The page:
7:35–36

 

 

7:47–48

 

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The People  

John 7:12–15

 

 

7:20, 25–27, 31–32

 

 

7:40–46

 

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Answering where, when, why, and who helps us uncover the background and setting as well as the people and their reactions. Now let’s take a closer look at the what. What is the meaning of Jesus’ teaching on His relationship with the Father and the Spirit?

 

Interpretation: What Is the Meaning?

As Jesus taught, the people marveled at His understanding of Scripture, particularly since He had attended no school and studied under no famous rabbi. Jesus identified the source of His knowledge and authority as God Himself, Jesus’ Father.

The Father Gave Jesus His Authority

The people wondered about Jesus’ source of knowledge: “‘How does he know so much when he hasn’t been trained?’” (John 7:15). What was Jesus’ answer (7:16–19)?

The people also questioned Jesus’ claim to be the Messiah, saying, “For we know where this man comes from. When the Messiah comes, he will simply appear; no one will know where he comes from” (7:27).

How did Jesus correct their misunderstanding by pointing to His relationship with the Father (7:28–29)?

Why do you think Jesus’ relationship with His Father is so central to Jesus’ ministry?

 

Jesus Will Give the Holy Spirit to All Believers

Jesus also taught about His relationship with the third member of the Trinity, the Holy Spirit. Understanding the ceremonial backdrop to Jesus’ words helps us appreciate the impact of Jesus’ words. In his commentary on John, scholar William Barclay explains:

Each day of the festival the people came with their palms and their willows to the Temple; with them they formed a kind of screen or roof and marched round the great altar. At the

same time a priest took a golden pitcher . . . and went down to the Pool of Siloam and filled it with water. It was carried back through the Water Gate while the people recited Isaiah 12:3: “With joy you will draw water from the wells of salvation” [NIV]. The water was carried up to the Temple altar and poured out as an offering to God. . . . The whole dramatic ceremony was a vivid thanksgiving for God’s good gift of water and an acted prayer for rain, and a memory of the water which sprang from the rock when they travelled through the wilderness. Against this background, the time was ripe for Jesus to reveal His messianic identity as the One who would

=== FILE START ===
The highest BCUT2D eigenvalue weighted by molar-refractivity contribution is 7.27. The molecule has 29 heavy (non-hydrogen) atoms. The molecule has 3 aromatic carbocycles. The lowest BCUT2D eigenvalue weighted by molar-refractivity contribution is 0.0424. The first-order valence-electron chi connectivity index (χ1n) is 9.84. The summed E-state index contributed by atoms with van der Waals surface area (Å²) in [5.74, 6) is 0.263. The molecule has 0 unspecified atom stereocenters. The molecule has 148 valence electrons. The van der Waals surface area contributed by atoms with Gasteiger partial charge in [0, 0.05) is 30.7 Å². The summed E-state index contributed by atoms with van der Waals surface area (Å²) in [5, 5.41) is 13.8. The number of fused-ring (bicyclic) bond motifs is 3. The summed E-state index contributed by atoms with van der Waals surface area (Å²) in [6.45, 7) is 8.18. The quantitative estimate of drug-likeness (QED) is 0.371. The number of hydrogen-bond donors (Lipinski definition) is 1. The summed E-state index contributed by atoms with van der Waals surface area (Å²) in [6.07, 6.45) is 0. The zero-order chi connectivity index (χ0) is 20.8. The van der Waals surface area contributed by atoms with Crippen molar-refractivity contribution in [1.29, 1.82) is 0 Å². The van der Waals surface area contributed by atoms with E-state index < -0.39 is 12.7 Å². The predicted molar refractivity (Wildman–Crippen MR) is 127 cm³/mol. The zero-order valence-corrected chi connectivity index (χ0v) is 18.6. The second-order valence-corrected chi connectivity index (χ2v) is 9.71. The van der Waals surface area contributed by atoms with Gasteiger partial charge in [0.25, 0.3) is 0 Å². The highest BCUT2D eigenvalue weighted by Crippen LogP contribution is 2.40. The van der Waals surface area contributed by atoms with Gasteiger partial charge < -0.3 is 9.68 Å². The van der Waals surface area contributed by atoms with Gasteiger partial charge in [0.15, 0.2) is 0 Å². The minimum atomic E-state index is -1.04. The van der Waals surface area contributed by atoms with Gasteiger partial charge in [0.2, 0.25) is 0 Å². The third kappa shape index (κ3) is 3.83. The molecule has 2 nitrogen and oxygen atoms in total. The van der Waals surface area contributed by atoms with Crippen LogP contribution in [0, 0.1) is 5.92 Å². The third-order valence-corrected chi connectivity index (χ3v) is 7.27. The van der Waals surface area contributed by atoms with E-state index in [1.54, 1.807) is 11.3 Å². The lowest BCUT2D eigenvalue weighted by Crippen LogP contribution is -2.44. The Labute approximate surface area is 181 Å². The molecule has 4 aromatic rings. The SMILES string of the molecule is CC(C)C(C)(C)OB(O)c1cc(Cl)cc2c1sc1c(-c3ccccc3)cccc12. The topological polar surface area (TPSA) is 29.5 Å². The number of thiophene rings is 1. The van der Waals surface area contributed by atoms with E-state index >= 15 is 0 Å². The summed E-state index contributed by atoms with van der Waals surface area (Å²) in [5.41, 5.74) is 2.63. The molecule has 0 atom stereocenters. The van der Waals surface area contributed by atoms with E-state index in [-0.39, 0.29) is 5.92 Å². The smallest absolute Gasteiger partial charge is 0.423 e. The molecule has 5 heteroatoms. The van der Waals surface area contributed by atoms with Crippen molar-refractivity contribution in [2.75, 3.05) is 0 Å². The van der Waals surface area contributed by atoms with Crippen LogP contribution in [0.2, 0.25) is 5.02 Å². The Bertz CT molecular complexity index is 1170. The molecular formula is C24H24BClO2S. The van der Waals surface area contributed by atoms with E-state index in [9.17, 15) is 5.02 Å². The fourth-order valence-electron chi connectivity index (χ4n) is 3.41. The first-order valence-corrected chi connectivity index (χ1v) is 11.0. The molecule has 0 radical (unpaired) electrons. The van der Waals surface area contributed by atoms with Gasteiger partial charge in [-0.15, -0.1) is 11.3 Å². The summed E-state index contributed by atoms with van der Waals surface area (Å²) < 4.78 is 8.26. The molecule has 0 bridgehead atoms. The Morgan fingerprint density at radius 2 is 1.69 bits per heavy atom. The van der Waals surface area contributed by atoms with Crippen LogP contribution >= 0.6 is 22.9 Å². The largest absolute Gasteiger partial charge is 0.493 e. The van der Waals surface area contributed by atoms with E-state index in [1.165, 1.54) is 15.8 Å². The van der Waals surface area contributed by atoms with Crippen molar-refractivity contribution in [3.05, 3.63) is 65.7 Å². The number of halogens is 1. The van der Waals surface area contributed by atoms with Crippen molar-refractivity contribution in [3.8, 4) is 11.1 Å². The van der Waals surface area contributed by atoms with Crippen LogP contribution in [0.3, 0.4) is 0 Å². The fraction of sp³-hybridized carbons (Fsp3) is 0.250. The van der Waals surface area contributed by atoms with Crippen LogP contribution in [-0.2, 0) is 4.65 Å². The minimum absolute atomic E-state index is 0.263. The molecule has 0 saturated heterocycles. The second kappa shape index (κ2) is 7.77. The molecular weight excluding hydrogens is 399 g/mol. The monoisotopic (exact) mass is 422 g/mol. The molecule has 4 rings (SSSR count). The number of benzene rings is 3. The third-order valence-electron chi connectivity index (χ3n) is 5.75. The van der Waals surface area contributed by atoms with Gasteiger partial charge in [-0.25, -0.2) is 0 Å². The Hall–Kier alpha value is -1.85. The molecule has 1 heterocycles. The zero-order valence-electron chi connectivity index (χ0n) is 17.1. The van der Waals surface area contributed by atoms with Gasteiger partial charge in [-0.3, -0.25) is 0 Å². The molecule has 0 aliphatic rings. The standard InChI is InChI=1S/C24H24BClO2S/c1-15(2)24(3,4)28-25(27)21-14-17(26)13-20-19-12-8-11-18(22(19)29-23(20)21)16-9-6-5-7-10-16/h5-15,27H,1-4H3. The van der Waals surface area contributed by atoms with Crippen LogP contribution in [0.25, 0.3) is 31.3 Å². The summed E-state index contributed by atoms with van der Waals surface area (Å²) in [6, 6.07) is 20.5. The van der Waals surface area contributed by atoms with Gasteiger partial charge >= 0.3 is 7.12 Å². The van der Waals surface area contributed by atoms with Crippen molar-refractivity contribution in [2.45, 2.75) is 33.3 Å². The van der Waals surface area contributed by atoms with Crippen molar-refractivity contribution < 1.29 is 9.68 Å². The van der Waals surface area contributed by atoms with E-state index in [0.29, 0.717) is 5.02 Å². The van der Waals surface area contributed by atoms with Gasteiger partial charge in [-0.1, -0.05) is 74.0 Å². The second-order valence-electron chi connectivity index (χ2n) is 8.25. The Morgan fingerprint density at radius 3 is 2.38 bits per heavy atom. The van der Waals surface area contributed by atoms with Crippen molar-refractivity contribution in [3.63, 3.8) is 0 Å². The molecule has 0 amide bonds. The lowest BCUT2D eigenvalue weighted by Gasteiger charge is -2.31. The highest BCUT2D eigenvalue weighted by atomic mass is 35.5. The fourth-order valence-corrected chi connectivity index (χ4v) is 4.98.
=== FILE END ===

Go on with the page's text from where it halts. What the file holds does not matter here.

fulfill the spiritual hopes of the nation for salvation and inner transformation. What did Jesus proclaim in John 7:37–38?

 

Correlation: The Promised Spirit

The “living water” was the Holy Spirit whom Jesus would pour into the hearts of believers after His ascension (John 7:39; Acts 1:5–8; 2:1–4). Read the following verses and write down what the prophecies foretold about the Spirit’s filling and when Jesus fulfilled them.

Ezekiel 36:25–27

 

Acts 2:1–4, 14–21

 

Application: What Do We Learn?

Jesus entered the lions’ den knowing He was opening Himself to attack. Jesus’ brothers were sarcastic, skeptical, and unbelieving. Some in the crowd considered Jesus demon possessed, and they mocked Him. And the Jewish officials? They had only murder on their minds. Instead of fighting back, Jesus showed concern for His attackers. He extended His hand of grace to the ruthless “lions” who were crouching in the shadows and offered to all people, even those who hated Him, the refreshing water of life in the Spirit. Imagine Jesus in this hostile setting as He offered living water to His enemies. What impresses you about our Saviour? In what ways can you draw from Jesus’ strength and love as you face the lions in your life?

 

Let’s close our time in the Word today by dipping our hands into the refreshing water of the Holy Spirit and drinking deeply from the source of all life as we give thanks to our heavenly Father.

A FINAL PRAYER

Father, I come to You thankful for Your Son and the life He offers. As I drink from His love and grace, Your Spirit flows like rivers of living water within my soul, refreshing me with the truth of Your presence and encouraging me to face my trials. Help me to speak with grace and to see my lions as You see them—thirsty

people in need of the water only Jesus can give. Amen.